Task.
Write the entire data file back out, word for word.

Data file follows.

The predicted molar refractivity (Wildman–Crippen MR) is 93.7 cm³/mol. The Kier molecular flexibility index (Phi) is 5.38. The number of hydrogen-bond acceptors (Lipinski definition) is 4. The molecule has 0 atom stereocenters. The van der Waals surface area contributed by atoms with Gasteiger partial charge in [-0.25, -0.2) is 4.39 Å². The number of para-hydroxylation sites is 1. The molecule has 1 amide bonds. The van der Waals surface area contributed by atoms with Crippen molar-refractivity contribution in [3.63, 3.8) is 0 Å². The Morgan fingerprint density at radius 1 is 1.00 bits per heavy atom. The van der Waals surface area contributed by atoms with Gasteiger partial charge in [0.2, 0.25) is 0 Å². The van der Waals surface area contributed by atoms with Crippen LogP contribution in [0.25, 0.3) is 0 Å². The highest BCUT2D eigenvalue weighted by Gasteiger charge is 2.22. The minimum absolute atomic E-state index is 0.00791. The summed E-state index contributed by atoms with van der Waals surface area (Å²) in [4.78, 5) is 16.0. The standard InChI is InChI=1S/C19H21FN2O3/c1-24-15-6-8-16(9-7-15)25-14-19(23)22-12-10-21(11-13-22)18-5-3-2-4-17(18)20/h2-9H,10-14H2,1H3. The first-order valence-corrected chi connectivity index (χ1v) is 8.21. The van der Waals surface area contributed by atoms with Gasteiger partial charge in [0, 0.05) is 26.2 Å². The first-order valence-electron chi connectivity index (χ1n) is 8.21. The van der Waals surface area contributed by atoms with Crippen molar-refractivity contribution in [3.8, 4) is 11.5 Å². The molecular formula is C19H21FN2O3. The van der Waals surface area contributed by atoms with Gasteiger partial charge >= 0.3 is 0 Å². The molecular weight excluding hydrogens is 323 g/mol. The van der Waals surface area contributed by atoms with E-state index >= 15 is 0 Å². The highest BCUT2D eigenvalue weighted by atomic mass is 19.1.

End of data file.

The predicted molar refractivity (Wildman–Crippen MR) is 93.7 cm³/mol. The Kier molecular flexibility index (Phi) is 5.38. The number of hydrogen-bond acceptors (Lipinski definition) is 4. The molecule has 0 atom stereocenters. The van der Waals surface area contributed by atoms with Gasteiger partial charge in [-0.25, -0.2) is 4.39 Å². The number of para-hydroxylation sites is 1. The molecule has 1 amide bonds. The van der Waals surface area contributed by atoms with Crippen molar-refractivity contribution in [3.63, 3.8) is 0 Å². The Morgan fingerprint density at radius 1 is 1.00 bits per heavy atom. The van der Waals surface area contributed by atoms with Gasteiger partial charge in [0.2, 0.25) is 0 Å². The van der Waals surface area contributed by atoms with Crippen LogP contribution in [0.25, 0.3) is 0 Å². The highest BCUT2D eigenvalue weighted by Gasteiger charge is 2.22. The minimum absolute atomic E-state index is 0.00791. The summed E-state index contributed by atoms with van der Waals surface area (Å²) in [4.78, 5) is 16.0. The standard InChI is InChI=1S/C19H21FN2O3/c1-24-15-6-8-16(9-7-15)25-14-19(23)22-12-10-21(11-13-22)18-5-3-2-4-17(18)20/h2-9H,10-14H2,1H3. The first-order valence-corrected chi connectivity index (χ1v) is 8.21. The van der Waals surface area contributed by atoms with Gasteiger partial charge in [0, 0.05) is 26.2 Å². The first-order valence-electron chi connectivity index (χ1n) is 8.21. The van der Waals surface area contributed by atoms with Crippen molar-refractivity contribution in [3.8, 4) is 11.5 Å². The molecular formula is C19H21FN2O3. The van der Waals surface area contributed by atoms with Gasteiger partial charge >= 0.3 is 0 Å². The molecular weight excluding hydrogens is 323 g/mol. The van der Waals surface area contributed by atoms with E-state index >= 15 is 0 Å². The highest BCUT2D eigenvalue weighted by atomic mass is 19.1.